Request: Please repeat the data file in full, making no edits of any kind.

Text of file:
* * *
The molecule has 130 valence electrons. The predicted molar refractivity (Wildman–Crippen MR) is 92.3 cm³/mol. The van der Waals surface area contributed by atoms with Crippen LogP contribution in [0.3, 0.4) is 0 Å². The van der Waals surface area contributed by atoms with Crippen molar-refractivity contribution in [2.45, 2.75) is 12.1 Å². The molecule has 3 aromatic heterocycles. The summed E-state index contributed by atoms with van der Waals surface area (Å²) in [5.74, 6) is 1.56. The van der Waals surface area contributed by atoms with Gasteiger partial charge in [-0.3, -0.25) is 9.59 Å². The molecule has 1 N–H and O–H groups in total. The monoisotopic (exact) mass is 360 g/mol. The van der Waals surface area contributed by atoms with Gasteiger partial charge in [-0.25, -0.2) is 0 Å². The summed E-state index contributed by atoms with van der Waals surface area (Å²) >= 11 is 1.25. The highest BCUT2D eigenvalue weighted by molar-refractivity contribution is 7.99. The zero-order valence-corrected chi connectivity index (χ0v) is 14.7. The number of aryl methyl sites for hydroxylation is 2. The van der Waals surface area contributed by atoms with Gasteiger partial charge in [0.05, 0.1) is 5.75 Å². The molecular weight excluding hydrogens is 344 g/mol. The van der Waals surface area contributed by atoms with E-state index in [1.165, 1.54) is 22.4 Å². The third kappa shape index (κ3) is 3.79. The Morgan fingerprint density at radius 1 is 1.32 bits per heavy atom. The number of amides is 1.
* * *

The molecule has 130 valence electrons. The predicted molar refractivity (Wildman–Crippen MR) is 92.3 cm³/mol. The van der Waals surface area contributed by atoms with Crippen LogP contribution in [0.3, 0.4) is 0 Å². The van der Waals surface area contributed by atoms with Crippen molar-refractivity contribution in [2.45, 2.75) is 12.1 Å². The molecule has 3 aromatic heterocycles. The summed E-state index contributed by atoms with van der Waals surface area (Å²) in [5.74, 6) is 1.56. The van der Waals surface area contributed by atoms with Gasteiger partial charge in [-0.3, -0.25) is 9.59 Å². The molecule has 1 N–H and O–H groups in total. The monoisotopic (exact) mass is 360 g/mol. The van der Waals surface area contributed by atoms with Gasteiger partial charge in [-0.25, -0.2) is 0 Å². The summed E-state index contributed by atoms with van der Waals surface area (Å²) >= 11 is 1.25. The highest BCUT2D eigenvalue weighted by molar-refractivity contribution is 7.99. The zero-order valence-corrected chi connectivity index (χ0v) is 14.7. The number of aryl methyl sites for hydroxylation is 2. The van der Waals surface area contributed by atoms with Gasteiger partial charge in [0.05, 0.1) is 5.75 Å². The molecular weight excluding hydrogens is 344 g/mol. The van der Waals surface area contributed by atoms with E-state index in [1.165, 1.54) is 22.4 Å². The third kappa shape index (κ3) is 3.79. The Morgan fingerprint density at radius 1 is 1.32 bits per heavy atom. The number of amides is 1.